My friend Jeff Flowers died a few hours ago, and I just thought I would write a few words about him.
Jeff was kind, quiet, thoughtful, very smart and had a sense of humour that kept him going through difficult times.
At work, Jeff just wanted to do physics all day, every day, and felt frustrated when he couldn’t get the time to complete the experiment on which he had been working for so long.
His work involved the study of the spectrum of hydrogen. Using ultra-precision measurement techniques, his aim was to study the tiniest details of the spectrum and to compare them with calculations.
The results of his measurements could be summarised in an estimate for the value for the Rydberg Constant, a number that involves several fundamental constants – the mass of the electron, the Planck constant, the electric charge of the electron, and the speed of light.
An ultra-precision measurement of this constant checks the consistency of independent measurements of each of the other constants. Since the values of some of these constants will form the basis of the new international system of units, it was a measurement of fundamental importance.
It is difficult to convey the mindset required to do this kind of work. In my own work – which I think is pretty tough – we measure quantities with uncertainties around 0.1 parts per million (ppm). In terms of lengths this would involve measurements of a distance of 1 kilometre with an uncertainty of a tenth of a millimetre: impressive.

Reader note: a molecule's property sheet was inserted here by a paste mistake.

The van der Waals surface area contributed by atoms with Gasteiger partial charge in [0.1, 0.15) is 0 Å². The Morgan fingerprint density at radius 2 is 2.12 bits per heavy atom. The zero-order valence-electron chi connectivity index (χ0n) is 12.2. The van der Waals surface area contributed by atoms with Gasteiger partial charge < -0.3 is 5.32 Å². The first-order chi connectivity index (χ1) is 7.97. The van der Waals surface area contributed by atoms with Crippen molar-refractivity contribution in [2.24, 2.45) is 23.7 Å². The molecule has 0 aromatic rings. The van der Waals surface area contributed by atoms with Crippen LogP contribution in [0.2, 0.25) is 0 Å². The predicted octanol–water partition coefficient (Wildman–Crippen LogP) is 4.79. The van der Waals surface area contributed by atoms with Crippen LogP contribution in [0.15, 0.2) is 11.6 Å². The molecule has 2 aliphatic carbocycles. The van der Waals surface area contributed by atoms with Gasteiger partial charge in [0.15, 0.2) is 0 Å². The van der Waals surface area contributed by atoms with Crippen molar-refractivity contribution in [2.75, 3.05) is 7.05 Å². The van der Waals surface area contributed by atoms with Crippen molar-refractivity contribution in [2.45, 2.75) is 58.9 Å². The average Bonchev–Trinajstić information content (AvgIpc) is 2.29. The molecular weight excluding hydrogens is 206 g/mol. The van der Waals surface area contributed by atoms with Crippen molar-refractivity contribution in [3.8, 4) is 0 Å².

But fractional uncertainties in Jeff’s experiments were a million times smaller again – equivalent to trying to measure of a distance of 1 kilometre with an uncertainty of 0.1 nanometres – or the diameter of an atom. This is mind-blowingly difficult.
Work of this kind requires a mindset that can cope with the fact that one needs to worry about everything - Jeff was a natural at that! But it also requires one to think of ways to work around the problems – and that was Jeff’s true talent.
You can grasp the astonishing nature of his work from the fact that one of the key inputs to his experiment was an estimate of the radius of a proton, the fundamental particle that forms the heavy centre of every hydrogen atom. So in 2010 Jeff was one of the few people on planet Earth who reacted with more than mild interest to a revised estimate of the size of the proton.
In the face of this revised measurement, Nature turned to Jeff to explain its significance: The article can be read here and I can hear Jeff’s calm and methodical tones as I read it.
I remember Jeff showing me his apparatus when it was still in the basement of Bushy House. We had to bend down because of the low arches in the ceiling, and I started through a window at the pinkish-purple hydrogen plasma, and was taken aback at the simplicity of the experimental concept, and the sheer chutzpah of the measurement uncertainty that he targeted.
Jeff was 51 when he died, and he had been diagnosed with bowel cancer around 6 years ago. When he told me of his illness, he seemed calm and not very interested in the treatment – keeping working as along as he could.
It sounds ridiculous to say it now, but because of his calmness, I don’t think I understood until very recently just how serious his illness was.
I sat with him on Friday and then spoke with him after he woke. He was lucid and calm. He seemed weak but in control, and I thought I would wait until this week to visit again. Too late.